Who Is My Neighbor? Film Retreat

National Film Retreat 2006


      We hosted the 7th annual National Film Retreat this past weekend at our Pauline Center for Media Studies in Culver City June 30 – July 2. The theme of the retreat was “Who is My Neighbor?” and we screened Crash, The End of the Spear, Beyond the Gates of Splendor, The Station Agent, and The Mighty. After each film we had refreshments (coffee and cake during the day; wine and cheese at night) and then a very insightful and fruitful sharing on each film.  


(A group photo….)



This year’s retreat was framed by Marjorie Suchocki’s ‘9 Hints for Watching a Film Theologically’Marjorie Suchocki is professor emerita of theology at Claremont School of Theology and director of the Whitehead International Film Festival. Her framework of inquiry guided us to find seeds of the Gospel in the films we watched. (Marjorie has been a member of the ecumenical jury at the Berlin Film Festival in 2004 and will serve again in 2007.)


(At lunch in our patio outside our book store)


32 people from eight states, including Wyoming, Ohio, New York, Massachusetts, Virginia, Connecticut, and Georgia attended the weekend retreat. Most participants, however, were from Southern California including Irvine, El Cajon, and San Diego. More than 200 people have made the retreat since 2000, and some folks have come 2, 3, even 4 times. It’s wonderful when people come again, because a kind of community is formed.


Among the group were catechists, a member of NACMP (National Association for Catechetical Media Professionals), screenwriters, two Catholic high school teachers, a college film instructor, an actor, a filmmaker, two priests, a college student, a grad student in theology, and a diocesan young adult minister.


The first National Film Retreat was held in the Camden, NJ diocese in 2000 and was the brainchild of Camden priest Father Michael Mannion and Frank Frost who identified the desire of many film lovers to gather, talk about, and pray the movies in a retreat setting. Since then retreats have been held at the St. Thecla Retreat House in Billerica, MA, Marymount University in Arlington, VA, the Center for Spiritual Development in Orange, CA, St. Leo’s University in Florida, St. Francis Retreat House in Easton, PA, and Loyola Marymount University in Los Angeles.


(At Mass)


We all want to thank our sponsors of the retreat that include the Sisters of my own community, the Daughters of St. Paul, Paulist Productions, Open Call, Catholics in Media Associates, Deeper Dimensions, and the Academy for Communication Arts Professionals. This assistance is invaluable to the continuation of the retreat.


One retreatant said that she thought the retreat’s theme: ‘Who is My Neighbor’ is timely because of “today’s ongoing debate about immigration laws. The films addressed this question in challenging ways for believers.” “And I appreciated the opportunity to encounter God,” said Carmen Svensrud of Torrance, “through the art form of contemporary films and to see them from the different perspectives of other people at the retreat.”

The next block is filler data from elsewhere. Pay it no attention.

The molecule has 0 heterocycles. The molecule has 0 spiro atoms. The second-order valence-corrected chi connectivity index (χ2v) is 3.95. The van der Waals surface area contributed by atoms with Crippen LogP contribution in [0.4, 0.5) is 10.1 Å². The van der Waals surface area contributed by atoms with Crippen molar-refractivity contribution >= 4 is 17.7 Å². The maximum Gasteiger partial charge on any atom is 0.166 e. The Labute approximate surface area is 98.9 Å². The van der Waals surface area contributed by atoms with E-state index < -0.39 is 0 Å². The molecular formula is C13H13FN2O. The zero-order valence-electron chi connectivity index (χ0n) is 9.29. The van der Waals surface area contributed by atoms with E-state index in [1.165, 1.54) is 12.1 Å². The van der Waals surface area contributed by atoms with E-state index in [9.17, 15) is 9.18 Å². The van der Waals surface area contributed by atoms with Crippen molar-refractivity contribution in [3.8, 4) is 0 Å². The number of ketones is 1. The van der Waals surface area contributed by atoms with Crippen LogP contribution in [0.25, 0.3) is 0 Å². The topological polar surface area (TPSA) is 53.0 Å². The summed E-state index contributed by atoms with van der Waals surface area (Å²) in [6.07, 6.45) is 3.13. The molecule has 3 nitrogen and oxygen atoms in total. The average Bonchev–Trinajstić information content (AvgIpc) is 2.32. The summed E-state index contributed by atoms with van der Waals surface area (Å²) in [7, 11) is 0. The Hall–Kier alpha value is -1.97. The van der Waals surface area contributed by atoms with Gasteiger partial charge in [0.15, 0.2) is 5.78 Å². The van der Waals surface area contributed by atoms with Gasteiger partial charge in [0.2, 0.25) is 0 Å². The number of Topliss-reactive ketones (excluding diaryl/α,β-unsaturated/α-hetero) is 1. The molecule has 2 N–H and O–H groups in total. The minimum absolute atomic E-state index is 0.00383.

(Going to dinner at the Chinese restaurant across the street on Saturday evening)


For more information about this year’s retreat and for the 2007 retreat (that information willbe posted around January 1st), visit www.nationalfilmretreat.com.



(One of our conversations after a film)


Writing our personal prayers of integration at the end of the retreat….



Nine Questions for Watching a Film Theologically

By Marjorie Hewitt Suchocki

 1)        What issues does the filmmaker select for emphasis?

 2)        How does the film frame the problematic aspects of human existence?

3)         How does the film resonate with typical religious ways of framing the problematic aspect of human existence?

4)         Does the film offer new insight into this problematic?

 5)        What kind of resolution does the film suggest?

6)         How does the film handle ambiguity?

7)         How does the resolution within the film compare with your religiousunderstanding concerning resolution?  What is the role of ambiguity for you?

8)         Is there an implicit or explicit spirituality within the film? If so, how is it expressed?

9)         Does the film challenge, contradict, or enlarge your views of the issues it presents?



The Claremont School of Theology E-Journal of 1-06

[From Creative Transformation (Fall 2004), a quarterly journal of process-themed essays, liturgies, and reflections.  Published by Process and Faith, The Center for Process Studies.]


(Sr. Rose caught munching a fortune cookie on the way back from dinner on Saturday evening!)


1 Comment

  1. Thank you for the summary, Sister Rose! While it couldn’t approach the coolness of being there, it did give me a look at this year’s event and see some familiar faces and some new ones. Your photos of the inside of the new Center are beautiful and have me longing to see it. I like that Fr. Alberione’s “Poeniten cor tenete” is translated “Live with a penitent heart” instead of “Be sorry for sin.” I have the Latin phrase as my screen saver, and when people ask me what it means, I translate it as “Hold to a penitent heart”. It has become a guiding principle since I had it explained and translated more literally, in one of the Pauline courses.

    This year’s selection of movies was wonderful. At one point, I thought of renting them all and holding my own film retreat, or getting together with Eva Vary to do so. But then life intervened with plenty of tasks for me for the weekend — no wonder they call it a “retreat”! All one can do is “advance” when remaining in the thick of things.

    Maybe next year, even if it’s still in California. I want to get out there one of these days anyway.


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